anhydride(redirected from Anhydrides)
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A chemical compound formed from another, often an acid, by the removal of water.
1. (Chemistry) a compound that has been formed from another compound by dehydration
2. (Chemistry) a compound that forms an acid or base when added to water
3. (Elements & Compounds) Also called: acid anhydride or acyl anhydride any organic compound containing the group -CO.O.CO- formed by removal of one water molecule from two carboxyl groups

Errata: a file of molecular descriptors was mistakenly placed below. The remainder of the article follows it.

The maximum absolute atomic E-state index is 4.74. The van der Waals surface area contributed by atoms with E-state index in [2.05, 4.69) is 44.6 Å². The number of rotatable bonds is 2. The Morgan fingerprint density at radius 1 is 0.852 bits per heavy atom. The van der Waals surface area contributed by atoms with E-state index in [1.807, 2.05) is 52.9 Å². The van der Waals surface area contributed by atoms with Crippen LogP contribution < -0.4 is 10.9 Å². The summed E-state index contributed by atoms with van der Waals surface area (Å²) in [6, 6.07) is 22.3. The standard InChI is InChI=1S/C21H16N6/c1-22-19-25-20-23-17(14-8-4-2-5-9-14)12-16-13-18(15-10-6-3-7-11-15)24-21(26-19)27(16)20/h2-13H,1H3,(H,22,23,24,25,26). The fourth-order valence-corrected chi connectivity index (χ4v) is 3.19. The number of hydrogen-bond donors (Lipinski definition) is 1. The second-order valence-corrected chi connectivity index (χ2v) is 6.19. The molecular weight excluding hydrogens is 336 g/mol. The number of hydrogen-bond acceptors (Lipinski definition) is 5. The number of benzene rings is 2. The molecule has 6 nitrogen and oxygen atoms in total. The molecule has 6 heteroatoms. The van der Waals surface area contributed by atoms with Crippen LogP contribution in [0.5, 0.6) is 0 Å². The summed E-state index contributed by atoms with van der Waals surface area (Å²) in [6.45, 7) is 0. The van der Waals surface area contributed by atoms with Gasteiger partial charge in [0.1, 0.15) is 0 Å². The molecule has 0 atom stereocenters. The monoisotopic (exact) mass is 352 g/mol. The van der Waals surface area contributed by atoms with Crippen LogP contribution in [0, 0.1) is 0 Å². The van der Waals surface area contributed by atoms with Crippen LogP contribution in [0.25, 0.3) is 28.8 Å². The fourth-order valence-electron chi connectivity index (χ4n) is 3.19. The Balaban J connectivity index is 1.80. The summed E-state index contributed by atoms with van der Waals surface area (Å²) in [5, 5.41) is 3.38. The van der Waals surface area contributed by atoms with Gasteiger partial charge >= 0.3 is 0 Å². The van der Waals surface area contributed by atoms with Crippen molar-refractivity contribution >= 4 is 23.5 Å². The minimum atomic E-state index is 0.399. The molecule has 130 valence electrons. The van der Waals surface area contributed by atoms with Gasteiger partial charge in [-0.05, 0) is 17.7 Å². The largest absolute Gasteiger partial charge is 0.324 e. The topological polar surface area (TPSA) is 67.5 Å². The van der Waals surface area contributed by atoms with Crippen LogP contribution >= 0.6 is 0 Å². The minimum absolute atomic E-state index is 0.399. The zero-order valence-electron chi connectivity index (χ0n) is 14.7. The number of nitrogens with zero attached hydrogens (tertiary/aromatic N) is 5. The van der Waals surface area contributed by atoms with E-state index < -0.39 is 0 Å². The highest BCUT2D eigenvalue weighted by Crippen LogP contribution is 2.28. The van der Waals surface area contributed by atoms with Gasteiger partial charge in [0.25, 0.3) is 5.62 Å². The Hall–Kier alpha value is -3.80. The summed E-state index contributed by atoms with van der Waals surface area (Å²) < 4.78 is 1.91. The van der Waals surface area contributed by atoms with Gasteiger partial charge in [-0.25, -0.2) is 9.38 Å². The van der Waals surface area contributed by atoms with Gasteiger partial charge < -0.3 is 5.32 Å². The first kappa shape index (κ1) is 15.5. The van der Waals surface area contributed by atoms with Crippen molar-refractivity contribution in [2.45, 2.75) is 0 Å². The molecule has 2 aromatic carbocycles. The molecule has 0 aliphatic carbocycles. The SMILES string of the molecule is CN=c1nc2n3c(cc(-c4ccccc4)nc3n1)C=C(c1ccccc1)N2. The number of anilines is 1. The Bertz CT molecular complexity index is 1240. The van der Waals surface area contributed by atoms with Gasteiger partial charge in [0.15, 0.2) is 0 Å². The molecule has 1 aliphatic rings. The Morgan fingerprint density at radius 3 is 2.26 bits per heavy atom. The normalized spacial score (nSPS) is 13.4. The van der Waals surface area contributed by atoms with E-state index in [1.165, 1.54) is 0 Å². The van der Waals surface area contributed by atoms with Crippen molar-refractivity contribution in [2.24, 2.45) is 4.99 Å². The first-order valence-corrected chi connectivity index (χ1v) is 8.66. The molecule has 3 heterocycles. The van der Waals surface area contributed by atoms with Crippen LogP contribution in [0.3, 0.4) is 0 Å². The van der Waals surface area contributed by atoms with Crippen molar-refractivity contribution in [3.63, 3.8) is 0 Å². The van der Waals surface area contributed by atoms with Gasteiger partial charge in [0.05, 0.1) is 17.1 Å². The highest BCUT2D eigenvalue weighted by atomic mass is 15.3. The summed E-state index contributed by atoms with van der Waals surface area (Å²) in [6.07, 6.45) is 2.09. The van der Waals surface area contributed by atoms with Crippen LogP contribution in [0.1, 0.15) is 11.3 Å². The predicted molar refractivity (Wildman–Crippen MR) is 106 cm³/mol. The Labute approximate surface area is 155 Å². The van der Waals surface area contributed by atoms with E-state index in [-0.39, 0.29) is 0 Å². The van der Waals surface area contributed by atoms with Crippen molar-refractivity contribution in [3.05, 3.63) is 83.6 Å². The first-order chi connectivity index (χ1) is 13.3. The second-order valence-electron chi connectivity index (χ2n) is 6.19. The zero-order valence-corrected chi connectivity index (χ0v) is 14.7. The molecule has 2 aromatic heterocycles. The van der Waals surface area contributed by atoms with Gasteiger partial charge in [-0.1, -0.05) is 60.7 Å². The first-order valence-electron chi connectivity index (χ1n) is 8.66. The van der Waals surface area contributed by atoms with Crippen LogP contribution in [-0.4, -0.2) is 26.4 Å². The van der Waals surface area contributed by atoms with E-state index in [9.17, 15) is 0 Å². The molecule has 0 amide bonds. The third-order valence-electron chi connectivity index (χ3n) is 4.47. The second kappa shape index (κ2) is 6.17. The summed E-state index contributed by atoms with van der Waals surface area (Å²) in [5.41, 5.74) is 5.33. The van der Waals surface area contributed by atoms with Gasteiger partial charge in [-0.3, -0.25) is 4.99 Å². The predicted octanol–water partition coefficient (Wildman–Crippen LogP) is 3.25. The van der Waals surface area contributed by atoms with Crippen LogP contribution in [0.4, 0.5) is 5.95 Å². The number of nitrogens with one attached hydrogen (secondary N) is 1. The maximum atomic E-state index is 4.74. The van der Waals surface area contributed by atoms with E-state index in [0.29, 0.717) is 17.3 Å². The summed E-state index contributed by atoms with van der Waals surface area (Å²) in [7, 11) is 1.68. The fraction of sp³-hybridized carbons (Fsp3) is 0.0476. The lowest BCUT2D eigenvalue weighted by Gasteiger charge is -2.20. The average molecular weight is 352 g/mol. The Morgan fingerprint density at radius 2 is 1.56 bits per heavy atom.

[C19: from anhydr(ous) + -ide]
an•hy•dride(ænˈhaɪ draɪd, -drɪd)
1. a compound formed by removing water from a more complex compound.
2. a compound from which water has been abstracted.
A chemical compound formed from another, especially an acid, by the removal of water.
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|Noun||1.||anhydride - a compound formed from one or more other compounds in a reaction resulting in removal of water|
acetic anhydride - a compound that is needed in order to refine opium into heroin
phthalic anhydride - a white cyclic anhydride